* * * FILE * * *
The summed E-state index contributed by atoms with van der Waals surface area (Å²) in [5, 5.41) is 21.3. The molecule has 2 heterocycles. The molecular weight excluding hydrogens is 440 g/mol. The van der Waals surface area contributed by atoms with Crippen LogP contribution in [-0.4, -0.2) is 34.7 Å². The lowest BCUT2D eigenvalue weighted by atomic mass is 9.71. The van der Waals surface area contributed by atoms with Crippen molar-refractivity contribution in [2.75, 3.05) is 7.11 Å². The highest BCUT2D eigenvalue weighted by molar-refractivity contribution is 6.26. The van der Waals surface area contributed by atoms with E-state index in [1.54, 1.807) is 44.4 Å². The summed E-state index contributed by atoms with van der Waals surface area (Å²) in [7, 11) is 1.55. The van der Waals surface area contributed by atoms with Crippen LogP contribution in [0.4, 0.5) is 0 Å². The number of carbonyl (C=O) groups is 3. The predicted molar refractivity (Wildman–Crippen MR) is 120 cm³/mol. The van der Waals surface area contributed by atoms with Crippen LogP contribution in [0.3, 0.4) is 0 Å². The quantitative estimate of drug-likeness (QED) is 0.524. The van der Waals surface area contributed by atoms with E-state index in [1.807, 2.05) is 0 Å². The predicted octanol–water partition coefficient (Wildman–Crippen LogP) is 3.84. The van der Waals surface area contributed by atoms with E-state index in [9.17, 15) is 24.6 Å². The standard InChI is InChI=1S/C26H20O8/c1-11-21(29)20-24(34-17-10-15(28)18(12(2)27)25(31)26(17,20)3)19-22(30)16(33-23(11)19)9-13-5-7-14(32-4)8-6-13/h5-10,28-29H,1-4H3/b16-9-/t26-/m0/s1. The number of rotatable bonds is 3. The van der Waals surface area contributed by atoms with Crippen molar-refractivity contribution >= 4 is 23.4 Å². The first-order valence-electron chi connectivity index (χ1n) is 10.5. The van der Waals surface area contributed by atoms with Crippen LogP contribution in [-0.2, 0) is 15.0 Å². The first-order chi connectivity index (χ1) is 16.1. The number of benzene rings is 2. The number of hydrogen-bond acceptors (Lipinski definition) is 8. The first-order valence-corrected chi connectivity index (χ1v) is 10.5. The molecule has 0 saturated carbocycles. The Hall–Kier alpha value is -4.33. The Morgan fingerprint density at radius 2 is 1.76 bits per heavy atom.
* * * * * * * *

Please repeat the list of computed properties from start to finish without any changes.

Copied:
The summed E-state index contributed by atoms with van der Waals surface area (Å²) in [5, 5.41) is 21.3. The molecule has 2 heterocycles. The molecular weight excluding hydrogens is 440 g/mol. The van der Waals surface area contributed by atoms with Crippen LogP contribution in [-0.4, -0.2) is 34.7 Å². The lowest BCUT2D eigenvalue weighted by atomic mass is 9.71. The van der Waals surface area contributed by atoms with Crippen molar-refractivity contribution in [2.75, 3.05) is 7.11 Å². The highest BCUT2D eigenvalue weighted by molar-refractivity contribution is 6.26. The van der Waals surface area contributed by atoms with E-state index in [1.54, 1.807) is 44.4 Å². The summed E-state index contributed by atoms with van der Waals surface area (Å²) in [7, 11) is 1.55. The van der Waals surface area contributed by atoms with Crippen LogP contribution in [0.4, 0.5) is 0 Å². The number of carbonyl (C=O) groups is 3. The predicted molar refractivity (Wildman–Crippen MR) is 120 cm³/mol. The van der Waals surface area contributed by atoms with Crippen LogP contribution in [0.3, 0.4) is 0 Å². The quantitative estimate of drug-likeness (QED) is 0.524. The van der Waals surface area contributed by atoms with E-state index in [1.807, 2.05) is 0 Å². The predicted octanol–water partition coefficient (Wildman–Crippen LogP) is 3.84. The van der Waals surface area contributed by atoms with E-state index in [9.17, 15) is 24.6 Å². The standard InChI is InChI=1S/C26H20O8/c1-11-21(29)20-24(34-17-10-15(28)18(12(2)27)25(31)26(17,20)3)19-22(30)16(33-23(11)19)9-13-5-7-14(32-4)8-6-13/h5-10,28-29H,1-4H3/b16-9-/t26-/m0/s1. The number of rotatable bonds is 3. The van der Waals surface area contributed by atoms with Crippen molar-refractivity contribution >= 4 is 23.4 Å². The first-order valence-electron chi connectivity index (χ1n) is 10.5. The van der Waals surface area contributed by atoms with Crippen LogP contribution in [-0.2, 0) is 15.0 Å². The first-order chi connectivity index (χ1) is 16.1. The number of benzene rings is 2. The number of hydrogen-bond acceptors (Lipinski definition) is 8. The first-order valence-corrected chi connectivity index (χ1v) is 10.5. The molecule has 0 saturated carbocycles. The Hall–Kier alpha value is -4.33. The Morgan fingerprint density at radius 2 is 1.76 bits per heavy atom.